Developing guidance on providing psychoeducation after an autism diagnosis
This is a short piece of work commissioned by NHS England arising directly from previous research we have done on specialist provision for autistic adults (the SHAPE project). This identified the importance of high quality, extended psychoeducation following a diagnosis of autism. In this new project we are working with expert groups to develop guidance on providing group-delivered, psychoeducation for autistic adults.
Being diagnosed with autism is a significant event for many people, generating complex emotions and requiring a process of assimilation and adjustment. Our earlier research found that autistic adults typically describe psychoeducation in the post-diagnostic period as helping that process, and that it may reduce the risk of deteriorations in mental health post-diagnosis. Psychoeducation integrates educational and psychotherapeutic elements to address information and support needs arising from a new diagnosis. For autism, their objective is to: develop understanding and acceptance of autism; address information needs; and support the development of adaptive strategies to manage everyday life. In England, only a small minority of autism diagnostic services provide such support. If psychoeducation interventions are to become more widespread, it is important that commissioners and clinical leads have access to guidance on how to provide a high quality psychoeducation intervention.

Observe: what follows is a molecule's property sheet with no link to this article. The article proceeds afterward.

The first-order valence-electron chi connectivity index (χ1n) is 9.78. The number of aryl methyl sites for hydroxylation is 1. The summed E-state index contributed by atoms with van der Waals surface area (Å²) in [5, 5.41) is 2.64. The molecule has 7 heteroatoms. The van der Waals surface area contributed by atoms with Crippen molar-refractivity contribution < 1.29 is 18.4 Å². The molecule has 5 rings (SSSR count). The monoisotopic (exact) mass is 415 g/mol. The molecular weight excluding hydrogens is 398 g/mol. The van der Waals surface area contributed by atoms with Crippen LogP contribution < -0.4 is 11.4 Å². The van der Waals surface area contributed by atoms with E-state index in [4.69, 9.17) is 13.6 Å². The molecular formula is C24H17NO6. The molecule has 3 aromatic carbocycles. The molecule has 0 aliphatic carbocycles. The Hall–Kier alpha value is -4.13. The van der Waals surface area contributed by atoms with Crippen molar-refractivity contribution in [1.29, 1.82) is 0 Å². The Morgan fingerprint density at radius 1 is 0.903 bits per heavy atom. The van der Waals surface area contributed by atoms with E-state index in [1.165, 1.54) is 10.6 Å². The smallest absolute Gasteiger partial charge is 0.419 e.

About this project
This project will identify the key components of ‘good’ group-delivered, psychoeducation for autistic adults (without learning disabilities) and provide guidance on how to deliver this sort of intervention, either face-to-face or online. We will do this by consulting with three expert groups: autistic adults, family members (partners and parents), and clinical teams with extensive experience of providing psychoeducation, including Experts by Experience (EbE) facilitators working in these teams. We are using online focus groups and workshops to consult with these different groups and come to a consensus on what a ‘good’ psychoeducation intervention for autistic adults looks like, as well best practice regarding its implementation and delivery.